Antoine Berthou, John Jong-Hyun Chung, Kalina Manova, and Charlotte Sandoz
We examine the gains from globalization in the presence of firm heterogeneity and potential resource misallocation. We show theoretically that without distortions, bilateral and export liberalizations increase aggregate welfare and productivity, while import liberalization has ambiguous effects. Resource misallocation can either amplify, dampen or reverse the gains from trade. Using model-consistent measures and unique new data on 14 European countries and 20 industries in 1998-2011, we empirically establish that exogenous shocks to export demand and import competition both generate large aggregate productivity gains. Guided by theory, we provide evidence consistent with these effects operating through reallocations across firms in the presence of distortions: (i) Both export and import expansion increase average firm productivity, but the former also shifts activity towards more productive firms, while the latter acts in reverse; (ii) Both export and import exposure raise the productivity threshold for survival, but this cut-off is not a sufficient statistic for aggregate productivity; (iii) Efficient institutions, factor and product markets amplify the gains from import competition but dampen those from export access.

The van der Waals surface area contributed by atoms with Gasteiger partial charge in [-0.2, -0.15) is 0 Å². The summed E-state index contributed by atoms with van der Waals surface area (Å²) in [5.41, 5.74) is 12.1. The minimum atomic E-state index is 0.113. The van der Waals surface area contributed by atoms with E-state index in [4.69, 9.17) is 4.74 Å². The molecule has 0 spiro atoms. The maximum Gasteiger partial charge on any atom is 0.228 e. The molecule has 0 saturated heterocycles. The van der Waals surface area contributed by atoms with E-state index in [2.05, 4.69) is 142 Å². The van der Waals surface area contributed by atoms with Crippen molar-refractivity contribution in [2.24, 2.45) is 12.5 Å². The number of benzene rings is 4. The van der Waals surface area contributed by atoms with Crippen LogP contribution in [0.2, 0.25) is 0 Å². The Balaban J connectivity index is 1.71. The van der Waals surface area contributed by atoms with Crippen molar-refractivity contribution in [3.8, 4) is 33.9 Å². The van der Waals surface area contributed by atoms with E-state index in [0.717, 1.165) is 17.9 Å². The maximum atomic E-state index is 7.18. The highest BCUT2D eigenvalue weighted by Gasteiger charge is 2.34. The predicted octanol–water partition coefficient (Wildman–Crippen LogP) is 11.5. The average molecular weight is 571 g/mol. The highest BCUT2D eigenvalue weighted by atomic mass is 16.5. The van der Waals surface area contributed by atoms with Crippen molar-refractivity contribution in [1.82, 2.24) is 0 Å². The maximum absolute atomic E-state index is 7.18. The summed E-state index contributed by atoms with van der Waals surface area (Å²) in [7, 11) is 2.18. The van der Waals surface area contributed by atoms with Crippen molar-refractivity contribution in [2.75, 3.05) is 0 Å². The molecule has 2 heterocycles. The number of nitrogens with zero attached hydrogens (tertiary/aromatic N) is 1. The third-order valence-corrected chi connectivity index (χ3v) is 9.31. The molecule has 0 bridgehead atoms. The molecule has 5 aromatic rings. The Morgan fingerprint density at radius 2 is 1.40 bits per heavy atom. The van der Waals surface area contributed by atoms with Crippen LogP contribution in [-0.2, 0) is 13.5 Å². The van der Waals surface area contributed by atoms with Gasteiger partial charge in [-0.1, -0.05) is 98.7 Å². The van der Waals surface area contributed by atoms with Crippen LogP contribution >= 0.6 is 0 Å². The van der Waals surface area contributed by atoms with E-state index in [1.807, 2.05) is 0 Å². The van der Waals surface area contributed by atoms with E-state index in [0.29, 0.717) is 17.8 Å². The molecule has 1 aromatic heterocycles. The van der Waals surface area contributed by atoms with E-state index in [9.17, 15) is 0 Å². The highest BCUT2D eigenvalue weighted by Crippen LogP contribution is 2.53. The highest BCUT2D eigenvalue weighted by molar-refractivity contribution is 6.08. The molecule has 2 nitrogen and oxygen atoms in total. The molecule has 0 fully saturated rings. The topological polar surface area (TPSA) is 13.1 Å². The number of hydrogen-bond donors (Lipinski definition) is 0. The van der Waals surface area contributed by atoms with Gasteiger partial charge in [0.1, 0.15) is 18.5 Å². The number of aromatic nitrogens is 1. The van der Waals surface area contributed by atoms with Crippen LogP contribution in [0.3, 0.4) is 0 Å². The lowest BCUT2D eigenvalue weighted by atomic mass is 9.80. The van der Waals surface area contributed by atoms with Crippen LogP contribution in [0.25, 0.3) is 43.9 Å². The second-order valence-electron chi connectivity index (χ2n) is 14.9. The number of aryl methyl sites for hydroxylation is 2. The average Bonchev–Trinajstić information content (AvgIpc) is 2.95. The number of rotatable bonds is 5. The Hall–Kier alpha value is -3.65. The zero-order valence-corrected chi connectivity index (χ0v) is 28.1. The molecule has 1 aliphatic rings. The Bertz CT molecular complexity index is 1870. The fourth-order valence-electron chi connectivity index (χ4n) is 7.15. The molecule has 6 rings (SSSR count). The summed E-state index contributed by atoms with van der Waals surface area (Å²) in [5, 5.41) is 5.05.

Emerging economies in the post-crisis period increasingly saw portfolio debt inflows from a type of large international investment fund: Multi-Sector Bond Funds (MSBFs). These investors have lacked adequate representation in the literature. This paper constructs a new detailed database from micro-level MSBF emerging market (EM) holdings from 2009:Q4–2018:Q2. Exploiting this data, the paper assesses the risks they pose to the financial stability of specific emerging bond markets. The data shows that MSBFs are highly concentrated–both in their positions and their decision-making. The empirical results further suggest that MSBFs exhibit opportunistic behavior (and more so than other investment funds). In periods of high risk aversion, large MSBF portfolio reallocations out of EMs can be associated with underperformance of the same markets, signaling the importance of monitoring their footprint and better understanding their asset allocation decisions.
The key objective of this note is to support authorities